For most of the time Dawson has owned the house, tenant Jennifer (who declined to give her last name in an interview) said, she was living there with several kids. How the property could have increased so much in value is anybody’s guess, she said. She has lived with rodents, roaches, exposed pipes, and pulled-out walls, none of which were ever fixed.
According to an appraisal document from 2010 that was included in court foreclosure filings, an “external inspection” of the property found the house to be worth $83,000.
“We’ve been trying to move out of this house for years,” said Jennifer. But finding another four-bedroom apartment in the city isn’t easy.
She declined to let a reporter take any pictures of the infractions, but yearly inspection reports required by the federal Department of Housing and Urban Development (HUD) for Section 8 properties cite rotted sink bottoms, broken glass, holes in walls and ceilings, and entire floors in need of replacement. In 2009, the city’s health department sent a notice to Dawson for toxic levels of lead in more than 20 places throughout the house.
In May of 2010 Wells Fargo Bank sued Dawson, claiming she owed $143,000 and hadn’t paid. More than a year of legal wrangling later, tenants were still living there. HANH was still paying Dawson $1,254 a month in rent.
In July the government refused to pay any more rent, because the property had failed three health inspections in the span of several weeks and Dawson didn’t respond to any of LCI’s demands to fix the problems.
Now Jennifer and her family have to move out or they’ll lose their Section 8 voucher. It’s their responsibility to find a new place.
“In spite of all this foreclosure, the rental market is still quite tight,” said the Loan Fund’s Carla Weil. “You can tell people to just get up and move, but it’s not always that easy.”
How did Dawson manage to collect rent on a property in foreclosure for over a year, on the government’s tab?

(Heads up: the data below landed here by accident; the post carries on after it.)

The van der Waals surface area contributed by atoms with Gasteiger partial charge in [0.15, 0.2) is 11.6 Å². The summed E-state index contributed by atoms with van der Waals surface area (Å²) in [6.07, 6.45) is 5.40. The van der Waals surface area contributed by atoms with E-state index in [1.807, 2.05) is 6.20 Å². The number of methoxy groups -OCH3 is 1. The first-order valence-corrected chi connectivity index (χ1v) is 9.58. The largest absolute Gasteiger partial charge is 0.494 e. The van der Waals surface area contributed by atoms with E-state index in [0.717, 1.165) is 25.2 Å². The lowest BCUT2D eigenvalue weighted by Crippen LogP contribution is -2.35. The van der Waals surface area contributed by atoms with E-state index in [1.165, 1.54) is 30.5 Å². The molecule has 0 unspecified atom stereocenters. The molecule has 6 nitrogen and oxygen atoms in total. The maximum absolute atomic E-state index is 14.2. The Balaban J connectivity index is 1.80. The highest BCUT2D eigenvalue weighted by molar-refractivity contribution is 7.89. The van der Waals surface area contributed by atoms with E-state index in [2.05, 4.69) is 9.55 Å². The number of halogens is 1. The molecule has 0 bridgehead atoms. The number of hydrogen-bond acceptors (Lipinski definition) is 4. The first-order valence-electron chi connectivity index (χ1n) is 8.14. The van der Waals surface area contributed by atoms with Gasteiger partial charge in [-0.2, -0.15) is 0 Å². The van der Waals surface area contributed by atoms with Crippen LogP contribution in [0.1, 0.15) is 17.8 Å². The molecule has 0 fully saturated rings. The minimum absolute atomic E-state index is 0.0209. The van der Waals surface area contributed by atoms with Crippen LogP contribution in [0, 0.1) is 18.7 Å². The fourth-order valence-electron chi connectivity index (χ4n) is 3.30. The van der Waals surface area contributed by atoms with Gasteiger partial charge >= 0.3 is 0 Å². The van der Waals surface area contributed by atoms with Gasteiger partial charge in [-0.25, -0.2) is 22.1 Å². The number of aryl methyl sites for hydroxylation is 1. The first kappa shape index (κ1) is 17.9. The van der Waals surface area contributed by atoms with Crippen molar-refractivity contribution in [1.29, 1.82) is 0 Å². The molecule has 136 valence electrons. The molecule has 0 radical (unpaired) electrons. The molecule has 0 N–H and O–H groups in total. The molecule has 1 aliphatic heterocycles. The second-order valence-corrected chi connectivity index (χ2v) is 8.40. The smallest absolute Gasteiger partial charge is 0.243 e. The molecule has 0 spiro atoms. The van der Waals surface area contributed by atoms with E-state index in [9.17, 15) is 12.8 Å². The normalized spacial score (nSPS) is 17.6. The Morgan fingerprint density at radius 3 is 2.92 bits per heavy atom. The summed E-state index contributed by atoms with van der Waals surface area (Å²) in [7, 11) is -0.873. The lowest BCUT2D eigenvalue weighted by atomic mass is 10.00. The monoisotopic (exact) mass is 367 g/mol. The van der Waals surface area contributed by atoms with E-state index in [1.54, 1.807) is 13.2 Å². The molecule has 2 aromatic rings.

In part by dragging out the foreclosure process.
It took months for the bank to get a formal response from Dawson (who has a listed address in Connecticut while living in Fort Lauderdale) on the Orchard Street property foreclosure, according to the court file. Wells Fargo Bank tried to force a default. Dawson’s attorney, William Carter, finally replied in September, about five months after the lawsuit was filed.
“A large volume of pleadings were due to the court over the course of two weeks when the office was short-staffed due to transitions,” Carter’s statement read, explaining why he hadn’t answered earlier.
Carter, who is based in East Berlin, Connecticut, did not respond to several phone messages seeking comment.
On the same day he filed his reply, Carter filed a formal answer to the foreclosure suit, listing two “special defenses”: First, that the bank never gave Dawson a copy of the foreclosure notice. Second, that “the Defendant is a victim of an unprecedented and historic, economic predicament,” having received no public assistance compared to the bank’s $25 billion federal bailout.
Those were among the last documents filed in the suit, which is still pending. Others have been adjudicated, but not without even more complex legal wrangling.
First County Bank started its lawsuit against Dawson for failure to pay $187,600 toward the mortgage she took out on this house in October of 2009. But it was only two weeks ago that the house was taken over and tenants living on the first floor, whose $1,180 per month rent was being paid largely by HANH, actually moved out.
Court records show tactics indicating Dawson tried to stall the suit, including filing for bankruptcy twice. Attorney Carter also asked for 60-day time extensions, claiming he needed more time to meet with Dawson because she lives out of state and because First County Bank had six foreclosure lawsuits against her which “emanate from complex transactions.”
In July of this year, the plaintiffs suddenly changed: First County Bank assigned the mortgage Dawson owed to a newly created company, Elite Property Investments LLC. It was that company that finally foreclosed on 176 Dover on Oct. 19, 2011.
The tenants living on the first floor knew they needed to move out this time around. The tenants on the second floor didn’t; their rent is also being paid by the government in a Section 8 subsidy program administered by a contractor, J D’Amelia & Associates.
That tenant, who declined to give her name, said she wasn’t informed of any foreclosure lawsuit.
Two years ago, she said, “I had heard through the channels that this house was in foreclosure.” So she called Dawson’s local office and asked if it was true.
“They said, ‘Oh no no no,’” she recalled. “They told me to keep paying my rent. They kept telling me they were going to evict me [if she didn’t pay].”
Section 8 tenants pay a portion of their rent; the government subsidizes the rest.
So the tenant kept paying. A few months ago, a lawyer suggested she look at the actual land records, which showed the house indeed was in foreclosure. So she called the office once again.
“I told them, I want my money back,” she said. “That’s when they got quiet.”
Amy Eppler-Epstein, a lawyer with New Haven legal aid, said she’d rather see Dawson try to keep the properties than let the banks foreclose on them. And Dawson wouldn’t have much chance at keeping them if she weren’t getting any rental income from the properties. Eppler-Epstein said.